Forum: The Racing Rules of Sailing

can a skipper decide for themselves that they are exonerated from breaking a rule?

Rob Goddard
Nationality: United Kingdom of Great Britain and Northern Ireland
Can a skipper of a boat decide for themselves that they are exonerated under rule 43, and take no penalty, and then not protest the vessel that caused them to break a rule

Boat 1 at a mark enters the zone on stb, then tacks onto port, before tacking back onto stb to round a port handed mark, and as such loses entitlement to mark room (d) Rules 18.2(b) and (c) cease to apply if the boat entitled to mark-room passes head to wind or leaves the zone

Boat 2 enters the zone on stb, and having better speed than boat 1, boat 2 overlaps boat 1 to leeward, and is entitled to mark room.

At the mark there is no room for boat 2, who hits boat 1 and the mark together.

Boat 2 continues to sail the course without taking a penalty or protesting boat 1. Claiming that they are exonerated under rule 43.1 (b) When a boat is sailing within the room or mark-room to which she is entitled and, as a consequence of an incident with a boat required to give her that room or mark-room, she breaks a rule of Section A of Part 2, rule 15, 16, or 31, she is exonerated for her breach.

Boat 1 does not take a penalty, and continues to sail the course, and there is no protest between the 2 boats. 



Created: 21-Oct-18 11:56

Comments

Gordon Davies
Nationality: Ireland
Certifications:
  • International Judge
0
Yes. rule 43.1 repeats in a), b) and c) the words ''is exonerated'.

However, if a another boat, or the jury, protests boat 2 for touching the mark, she might have to explain why she  is claiming exoneration when she has failed to enforce the rules as required by rule 2, Fair Sailing.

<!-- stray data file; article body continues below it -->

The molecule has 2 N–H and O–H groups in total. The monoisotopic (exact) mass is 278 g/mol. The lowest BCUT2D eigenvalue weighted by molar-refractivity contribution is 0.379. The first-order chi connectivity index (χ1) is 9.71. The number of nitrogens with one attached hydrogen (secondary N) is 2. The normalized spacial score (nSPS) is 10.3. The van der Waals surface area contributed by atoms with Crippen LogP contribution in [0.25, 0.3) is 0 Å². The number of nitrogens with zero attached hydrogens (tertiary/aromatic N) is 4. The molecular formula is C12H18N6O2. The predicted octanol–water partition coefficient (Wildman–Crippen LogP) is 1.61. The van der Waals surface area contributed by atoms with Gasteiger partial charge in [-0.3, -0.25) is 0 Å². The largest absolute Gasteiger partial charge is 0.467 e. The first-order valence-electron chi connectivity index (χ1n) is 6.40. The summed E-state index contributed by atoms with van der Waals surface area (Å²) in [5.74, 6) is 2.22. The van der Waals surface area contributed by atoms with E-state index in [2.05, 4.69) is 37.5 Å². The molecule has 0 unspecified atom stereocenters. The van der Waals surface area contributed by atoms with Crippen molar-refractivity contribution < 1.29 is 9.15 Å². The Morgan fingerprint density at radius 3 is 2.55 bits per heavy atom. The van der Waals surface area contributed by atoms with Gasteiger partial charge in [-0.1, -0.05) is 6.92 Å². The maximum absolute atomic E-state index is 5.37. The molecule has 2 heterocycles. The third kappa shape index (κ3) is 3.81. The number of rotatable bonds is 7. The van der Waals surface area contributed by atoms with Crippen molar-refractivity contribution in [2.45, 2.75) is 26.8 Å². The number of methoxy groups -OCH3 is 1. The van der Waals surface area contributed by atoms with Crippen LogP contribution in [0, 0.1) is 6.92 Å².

Created: 21-Oct-18 12:25
Charles Darley
Nationality: United Kingdom of Great Britain and Northern Ireland
Certifications:
  • Regional Umpire
0
I hesitate to disagree with so eminent an authority as Gordon. I do not think a failure to protest necessarily constitutes a breach of rule 2. 

I do think boat 2 might be on a sticky wicket if this went to a protest. Firstly, was 2 forced to hit the mark and boat 1 as a result of not being given room. Could she have passed the wrong side of the mark and protested?  And then rounded correctly.   Secondly if 2 obtained her new overlap from clear astern, was 1 able to give room from the moment the overlap was established?

Of course it msy be the overlap was established when 1 tacked and as she bore away 2 was unable to avoid the contacts. 
Created: 21-Oct-18 12:39
Charles Darley
Nationality: United Kingdom of Great Britain and Northern Ireland
Certifications:
  • Regional Umpire
0
I should know better than to be a smart Alec where Gordon is concerned. My second question is not valid.
Created: 21-Oct-18 12:45
Craig Evans
Nationality: United Kingdom of Great Britain and Northern Ireland
Certifications:
  • Regional Umpire
  • National Judge
  • Regional Race Officer
0
As there has been contact between the boats, then one or other boat needs to take a penalty or protest.
Created: 21-Oct-18 13:03
John Ball
Nationality: Canada
0
How does the skipper know for sure? It is only his opinion.
He wants to apply a rule to himself (to exonerate) but not apply the other rules that relate to the incident. That is unsporting.
John
Created: 21-Oct-18 14:51
Chris Agace
Nationality: Australia
0
If there was a Boat 3, injured by Boat 2 during the Boat2/Boat1 incident - should they protest Boat 2 or Boat 1. And if they protest only Boat 2, because - for example - they didn't see Boat 1's actions, will they receive any redress?

Created: 21-Oct-18 15:17
Gordon Davies
Nationality: Ireland
Certifications:
  • International Judge
0
Charles,
My mistake - I should have said that Boat 2 has not met the expectation that is contained in the basic principle, Sportsmanship and the Rules.
She has followed the rule that exonerates her, burt she has not enforced the rule by protesting Boat 1.
If she is later protested by another boat or th PC for hitting a mark the PC may question why she did not protest Boat 1 herself. This may influence the PC's reading of the incident. Not protesting in the hope of gaining an advantage might be a breach of rule 2.